They Wanted to Be Alone
Being a true recluse isn’t easy in the modern age. Between paparazzi, TV cameras and the rich rewards offered for simple public appearances, most celebrities find it hard to stay out of the public eye. Here are a few famous people who have turned the trick.
The strange ways of HOWARD HUGHES were so famous that a James Bond villain was patterned after him. In the 1971 film Diamonds are Forever, evil billionaire Willard Whyte lives a secretive life atop his Whyte House hotel in Las Vegas. Howard Hughes did the same thing in real life, living in isolation atop the Desert Inn on the Las Vegas strip for much of the 1960s.
Hughes was always quirky, but he wasn’t always a recluse. During the 1920s and 1930s he was quite a famous businessman and flyer, even getting a ticker tape parade down Broadway after he broke the record for an around-the-world flight in 1938. But Hughes turned downright eccentric during his Vegas years, obsessing about germs and reportedly refusing to cut his hair or fingernails. He even declined to appear in person to denounce the false Hughes “autobiography” published by Clifford Irving (although he finally spoke with reporters in a telephone conference). Howard Hughes went unseen for years and then moved to his last seculsion in the Bahamas, dying in 1976.
Author J.D. SALINGER dropped from public view in 1965 after his short story “Hapworth 16, 1924” appeared in The New Yorker. Salinger was a highly-regarded author of the day, thanks mainly to his hit novel The Catcher in the Rye. After 1965, Salinger’s whereabouts were never a secret — he lived in a remote compound near Cornish, New Hampshire — but his total withdrawal from public life became legendary. He refused requests for interviews and was hostile to fans who sought him out. (Rumors of his death persisted for years, until his actual death in 2010.) Salinger was sometimes reported to be still writing at his New Hampshire home, but he published no new works between 1965 and his death.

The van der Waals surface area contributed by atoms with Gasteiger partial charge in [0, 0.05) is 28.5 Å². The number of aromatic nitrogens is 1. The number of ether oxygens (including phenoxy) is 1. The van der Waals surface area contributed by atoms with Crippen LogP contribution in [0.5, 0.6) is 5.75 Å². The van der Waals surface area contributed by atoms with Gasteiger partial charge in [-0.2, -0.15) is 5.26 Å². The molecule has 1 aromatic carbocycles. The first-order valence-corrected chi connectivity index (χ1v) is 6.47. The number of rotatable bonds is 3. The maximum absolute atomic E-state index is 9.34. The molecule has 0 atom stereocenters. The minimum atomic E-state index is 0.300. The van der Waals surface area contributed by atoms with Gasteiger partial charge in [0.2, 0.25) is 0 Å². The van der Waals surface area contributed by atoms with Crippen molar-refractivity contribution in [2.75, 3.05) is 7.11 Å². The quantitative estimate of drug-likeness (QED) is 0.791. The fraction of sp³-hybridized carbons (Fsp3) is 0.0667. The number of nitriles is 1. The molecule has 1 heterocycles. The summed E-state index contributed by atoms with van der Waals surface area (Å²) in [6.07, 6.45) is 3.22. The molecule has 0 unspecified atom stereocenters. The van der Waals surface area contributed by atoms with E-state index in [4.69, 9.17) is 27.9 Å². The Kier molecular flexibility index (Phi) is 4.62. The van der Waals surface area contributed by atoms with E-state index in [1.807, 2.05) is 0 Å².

GRETA GARBO‘s fans don’t consider her a true recluse: after all, the once-famous beauty was known to venture out for rare strolls in her Manhattan neighborhood. But Garbo’s sudden retirement from film at age 36, and her total disappearance from public life — refusing all appearances and comment — made it easy to see her as a romantic recluse hiding herself among New York’s teeming millions. Her famous line from the 1932 film Grand Hotel — “I want to be alone” — turned out to be prescient. Garbo never did return to public life, dying in 1990 after nearly 50 years of solitary retirement.
Unlike J.D. Salinger, THOMAS PYNCHON has managed to keep his precise whereabouts a secret. Because Pynchon is known to be married to literary agent Melanie Jackson, and he is presumed to live in New York City. In 1996, New York magazine published a story reporting that Pynchon lived a quiet and normal life in Manhattan; the journalist, Nancy Jo Sales, later told CNN that “he shops at neighborhood stores, he lunches with other writers.” And in 1998 a photographer from the Sunday Times of Johannesburg snapped a photo of a man purported to be Pynchon picking up his child at a Manhattan school. But the author of the books V and Gravity’s Rainbow rejects book tours, interviews and fan requests of all kinds. He continues to publish novels at rare intervals; his last was Against the Day in 2006.
The 18-year-long bombing spree of the unknown man called the Unabomber came to an end with the arrest of anti-technology hermit TED KACZYNSKI in 1986. He had been living in a 10 x 12 foot shack in the woods of Montana since 1971, keeping to himself and “living off the land,” allegedly inspired by the writings of Thoreau. In 1978, Kaczynski began sending homemade bombs to universities and airlines, often targeting individuals he considered representatives of modern technology. Over the years his bombs — handmade without the use of a machine shop — became more dangerous and deadly. After much legal wrangling over whether or not he was insane, Kaczynski pled guilty to his crimes in 1988 and was sentenced to life in prison.
Enough with recluses. Now it’s time for some people who just disappeared entirely.
See a few famous DISAPPEARING ACTS >>